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Social Anxiety 911

The Condemned PrincessSocial anxiety happens. It happens to millions of people, and it feels excruciating and isolating. Many of us have been in the grip of social anxiety: that panicky feeling when we would rather disappear into thin air than being around (certain) people.

Sometimes we have no choice. We can’t get away, as much as we’d like to. We have to be around our boss/coworkers/family members/God knows who else.

Here are five tips how to survive a social anxiety attack:

1. Take a break to recharge

When you feel you are deteriorating, take a bathroom break and go through the exercises below.

2. Do not judge yourself

The worst thing you can do is reprimand yourself. Self blame like “I am such a loser,” “something is wrong with me,” “there’s a good reason why people ignore me” and the likes will only make it worse. There is always a background story as to why you feel uncomfortable around other people, and it is vital that you side with yourself in that moment.

3. Be compassionate with yourself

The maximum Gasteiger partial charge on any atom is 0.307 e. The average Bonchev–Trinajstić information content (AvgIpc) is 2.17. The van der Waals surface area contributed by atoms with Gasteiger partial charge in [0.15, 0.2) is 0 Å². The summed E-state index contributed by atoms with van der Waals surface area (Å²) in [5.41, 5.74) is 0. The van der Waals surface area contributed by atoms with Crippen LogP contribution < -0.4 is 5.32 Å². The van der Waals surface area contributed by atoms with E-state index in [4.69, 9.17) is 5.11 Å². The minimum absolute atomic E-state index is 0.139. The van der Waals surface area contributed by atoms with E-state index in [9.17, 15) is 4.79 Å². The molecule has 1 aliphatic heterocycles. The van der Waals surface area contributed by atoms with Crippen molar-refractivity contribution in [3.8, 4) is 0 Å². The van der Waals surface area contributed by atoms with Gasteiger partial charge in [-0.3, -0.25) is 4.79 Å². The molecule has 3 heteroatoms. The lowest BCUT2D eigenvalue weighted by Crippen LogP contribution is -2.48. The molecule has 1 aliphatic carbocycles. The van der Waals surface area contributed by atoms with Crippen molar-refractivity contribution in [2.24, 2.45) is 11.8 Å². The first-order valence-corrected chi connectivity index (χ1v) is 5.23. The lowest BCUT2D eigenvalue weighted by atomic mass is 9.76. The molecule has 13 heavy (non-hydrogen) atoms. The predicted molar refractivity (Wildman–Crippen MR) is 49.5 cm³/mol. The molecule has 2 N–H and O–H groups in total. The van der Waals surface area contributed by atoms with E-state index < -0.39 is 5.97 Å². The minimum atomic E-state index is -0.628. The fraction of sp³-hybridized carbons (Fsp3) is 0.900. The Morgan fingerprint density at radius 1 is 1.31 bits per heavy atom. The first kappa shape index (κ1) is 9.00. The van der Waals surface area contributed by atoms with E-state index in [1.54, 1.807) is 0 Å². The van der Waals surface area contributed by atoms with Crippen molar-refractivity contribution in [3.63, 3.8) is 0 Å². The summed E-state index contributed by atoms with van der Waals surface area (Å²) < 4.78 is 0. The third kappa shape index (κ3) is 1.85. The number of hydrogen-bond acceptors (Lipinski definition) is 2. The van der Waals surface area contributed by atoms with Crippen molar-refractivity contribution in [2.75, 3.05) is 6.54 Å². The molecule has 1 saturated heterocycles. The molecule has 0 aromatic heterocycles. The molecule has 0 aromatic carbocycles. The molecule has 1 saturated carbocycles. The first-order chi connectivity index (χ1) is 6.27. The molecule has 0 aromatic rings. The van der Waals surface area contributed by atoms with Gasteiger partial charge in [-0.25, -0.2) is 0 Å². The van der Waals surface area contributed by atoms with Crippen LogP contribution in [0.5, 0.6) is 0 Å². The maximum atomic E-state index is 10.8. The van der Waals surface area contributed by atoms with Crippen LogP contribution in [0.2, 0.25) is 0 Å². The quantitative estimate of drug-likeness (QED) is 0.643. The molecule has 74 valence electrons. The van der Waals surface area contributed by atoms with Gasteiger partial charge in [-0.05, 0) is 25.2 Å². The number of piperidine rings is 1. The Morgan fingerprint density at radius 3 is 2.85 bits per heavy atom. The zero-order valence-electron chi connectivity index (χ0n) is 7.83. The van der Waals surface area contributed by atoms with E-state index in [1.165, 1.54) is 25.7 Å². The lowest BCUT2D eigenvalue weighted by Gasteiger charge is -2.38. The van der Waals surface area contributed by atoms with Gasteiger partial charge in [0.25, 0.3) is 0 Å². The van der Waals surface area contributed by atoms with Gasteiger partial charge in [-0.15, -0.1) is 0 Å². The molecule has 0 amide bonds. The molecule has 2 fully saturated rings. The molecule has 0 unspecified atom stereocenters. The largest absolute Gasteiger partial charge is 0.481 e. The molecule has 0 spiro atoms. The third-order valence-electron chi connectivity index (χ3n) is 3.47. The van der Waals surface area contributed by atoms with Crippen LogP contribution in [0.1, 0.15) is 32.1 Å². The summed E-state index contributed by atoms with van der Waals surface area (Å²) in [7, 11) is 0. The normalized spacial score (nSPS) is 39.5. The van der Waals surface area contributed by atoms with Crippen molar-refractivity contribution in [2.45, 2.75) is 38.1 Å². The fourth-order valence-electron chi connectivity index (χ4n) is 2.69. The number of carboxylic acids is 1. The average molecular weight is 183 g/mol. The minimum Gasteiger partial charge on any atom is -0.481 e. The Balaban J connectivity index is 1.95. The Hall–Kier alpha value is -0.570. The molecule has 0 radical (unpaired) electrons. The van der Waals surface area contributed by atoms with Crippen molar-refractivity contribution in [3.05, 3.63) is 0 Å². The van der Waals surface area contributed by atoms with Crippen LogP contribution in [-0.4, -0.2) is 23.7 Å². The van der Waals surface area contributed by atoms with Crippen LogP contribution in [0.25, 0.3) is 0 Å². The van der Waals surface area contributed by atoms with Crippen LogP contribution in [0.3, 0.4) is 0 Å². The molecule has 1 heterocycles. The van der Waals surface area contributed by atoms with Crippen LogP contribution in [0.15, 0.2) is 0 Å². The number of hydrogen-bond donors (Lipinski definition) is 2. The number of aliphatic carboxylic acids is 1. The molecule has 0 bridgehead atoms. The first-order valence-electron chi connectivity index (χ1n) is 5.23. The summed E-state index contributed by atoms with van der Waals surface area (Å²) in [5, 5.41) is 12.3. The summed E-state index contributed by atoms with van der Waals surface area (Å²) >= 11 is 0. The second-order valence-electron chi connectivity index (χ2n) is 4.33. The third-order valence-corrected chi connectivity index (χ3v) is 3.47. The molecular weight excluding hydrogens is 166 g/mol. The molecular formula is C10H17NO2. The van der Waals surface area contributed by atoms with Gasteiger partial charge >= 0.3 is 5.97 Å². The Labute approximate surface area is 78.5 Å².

Self soothing will help. It’s important to understand yourself and to know what gets you so clammed up around others. Reassure yourself with thoughts like “of course I get anxious around people, because I never learned how to be the center of the attention when I grew up,” or some variation of what your actual experience was. Self touch, like putting your palms over your eyes, is comforting when you are in the grip of anxiety.

4. Self empowerment

Once you feel a little better, remember that you have a choice. “I don’t have to carry on the legacy of my past. I can be my own person and choose how to connect with others.” Accept that you can’t avoid certain people, but that you are able pick the friendships you really want to cultivate. Small movements, like rubbing your hands together or drumming on your thighs are energizing and enlivening.

5. Connect

You can connect with the people you have to be around on different levels. You don’t have to stand there and conjure up an awkward conversation. Begin with someone you feel comfortable around in order to take in some positive energy. Don’t completely avoid the people you feel it’s hard to talk to. You can just approach them with a handshake or a tap on the shoulder, say hello, say a few things and move on.

Even a simple “I just wanted to say hi,” smile, making eye contact and then going about your business is perfectly fine.


 photo credit: Mikamatto

Social Anxiety 911

Gerti Schoen, MA, LP

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APA Reference
Schoen, G. (2012). Social Anxiety 911. Psych Central. Retrieved on June 6, 2020, from


Last updated: 30 Mar 2012
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